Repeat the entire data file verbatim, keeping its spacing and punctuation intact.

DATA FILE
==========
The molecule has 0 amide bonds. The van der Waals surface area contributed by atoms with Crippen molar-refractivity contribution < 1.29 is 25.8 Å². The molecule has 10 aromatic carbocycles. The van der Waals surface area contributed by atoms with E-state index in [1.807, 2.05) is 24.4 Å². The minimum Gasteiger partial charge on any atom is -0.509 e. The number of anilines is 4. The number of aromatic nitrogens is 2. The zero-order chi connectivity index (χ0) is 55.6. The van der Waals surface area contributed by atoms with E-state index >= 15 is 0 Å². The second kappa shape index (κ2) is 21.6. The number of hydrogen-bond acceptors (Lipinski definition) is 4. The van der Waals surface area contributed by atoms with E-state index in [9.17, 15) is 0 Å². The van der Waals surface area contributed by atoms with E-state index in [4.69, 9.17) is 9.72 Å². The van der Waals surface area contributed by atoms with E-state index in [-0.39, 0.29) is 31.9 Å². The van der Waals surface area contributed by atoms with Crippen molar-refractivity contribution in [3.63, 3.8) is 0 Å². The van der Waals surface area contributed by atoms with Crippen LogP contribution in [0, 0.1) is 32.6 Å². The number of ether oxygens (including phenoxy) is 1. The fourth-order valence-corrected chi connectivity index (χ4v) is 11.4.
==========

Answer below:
The molecule has 0 amide bonds. The van der Waals surface area contributed by atoms with Crippen molar-refractivity contribution < 1.29 is 25.8 Å². The molecule has 10 aromatic carbocycles. The van der Waals surface area contributed by atoms with E-state index in [1.807, 2.05) is 24.4 Å². The minimum Gasteiger partial charge on any atom is -0.509 e. The number of anilines is 4. The number of aromatic nitrogens is 2. The zero-order chi connectivity index (χ0) is 55.6. The van der Waals surface area contributed by atoms with E-state index >= 15 is 0 Å². The second kappa shape index (κ2) is 21.6. The number of hydrogen-bond acceptors (Lipinski definition) is 4. The van der Waals surface area contributed by atoms with E-state index in [9.17, 15) is 0 Å². The van der Waals surface area contributed by atoms with E-state index in [4.69, 9.17) is 9.72 Å². The van der Waals surface area contributed by atoms with E-state index in [-0.39, 0.29) is 31.9 Å². The van der Waals surface area contributed by atoms with Crippen molar-refractivity contribution in [3.63, 3.8) is 0 Å². The van der Waals surface area contributed by atoms with Crippen LogP contribution in [0, 0.1) is 32.6 Å². The number of ether oxygens (including phenoxy) is 1. The fourth-order valence-corrected chi connectivity index (χ4v) is 11.4.